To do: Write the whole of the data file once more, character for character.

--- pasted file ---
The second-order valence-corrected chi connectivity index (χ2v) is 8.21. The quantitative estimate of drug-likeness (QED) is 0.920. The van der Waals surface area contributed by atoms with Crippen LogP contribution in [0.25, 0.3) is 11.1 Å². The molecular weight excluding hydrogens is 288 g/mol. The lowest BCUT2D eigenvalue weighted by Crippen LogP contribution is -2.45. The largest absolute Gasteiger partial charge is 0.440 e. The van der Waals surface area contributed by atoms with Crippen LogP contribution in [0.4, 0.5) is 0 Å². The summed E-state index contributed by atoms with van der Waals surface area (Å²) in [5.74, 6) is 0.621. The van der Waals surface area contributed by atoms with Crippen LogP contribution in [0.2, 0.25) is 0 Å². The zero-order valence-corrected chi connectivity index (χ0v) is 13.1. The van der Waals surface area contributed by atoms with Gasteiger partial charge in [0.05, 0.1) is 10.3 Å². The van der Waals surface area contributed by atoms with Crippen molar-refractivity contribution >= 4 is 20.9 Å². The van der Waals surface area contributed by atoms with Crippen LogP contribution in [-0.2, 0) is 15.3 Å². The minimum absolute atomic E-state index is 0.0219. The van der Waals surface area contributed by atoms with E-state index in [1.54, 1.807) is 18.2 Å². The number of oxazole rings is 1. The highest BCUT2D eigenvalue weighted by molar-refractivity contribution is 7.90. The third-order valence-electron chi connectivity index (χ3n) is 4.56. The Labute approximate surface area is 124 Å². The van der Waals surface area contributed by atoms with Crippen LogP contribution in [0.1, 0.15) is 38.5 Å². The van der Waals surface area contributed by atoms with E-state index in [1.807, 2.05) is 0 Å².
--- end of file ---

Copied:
The second-order valence-corrected chi connectivity index (χ2v) is 8.21. The quantitative estimate of drug-likeness (QED) is 0.920. The van der Waals surface area contributed by atoms with Crippen LogP contribution in [0.25, 0.3) is 11.1 Å². The molecular weight excluding hydrogens is 288 g/mol. The lowest BCUT2D eigenvalue weighted by Crippen LogP contribution is -2.45. The largest absolute Gasteiger partial charge is 0.440 e. The van der Waals surface area contributed by atoms with Crippen LogP contribution in [0.4, 0.5) is 0 Å². The summed E-state index contributed by atoms with van der Waals surface area (Å²) in [5.74, 6) is 0.621. The van der Waals surface area contributed by atoms with Crippen LogP contribution in [0.2, 0.25) is 0 Å². The zero-order valence-corrected chi connectivity index (χ0v) is 13.1. The van der Waals surface area contributed by atoms with Gasteiger partial charge in [0.05, 0.1) is 10.3 Å². The van der Waals surface area contributed by atoms with Crippen molar-refractivity contribution >= 4 is 20.9 Å². The van der Waals surface area contributed by atoms with Crippen LogP contribution in [-0.2, 0) is 15.3 Å². The minimum absolute atomic E-state index is 0.0219. The van der Waals surface area contributed by atoms with E-state index in [1.54, 1.807) is 18.2 Å². The number of oxazole rings is 1. The highest BCUT2D eigenvalue weighted by molar-refractivity contribution is 7.90. The third-order valence-electron chi connectivity index (χ3n) is 4.56. The Labute approximate surface area is 124 Å². The van der Waals surface area contributed by atoms with Crippen LogP contribution in [0.1, 0.15) is 38.5 Å². The van der Waals surface area contributed by atoms with E-state index in [1.807, 2.05) is 0 Å².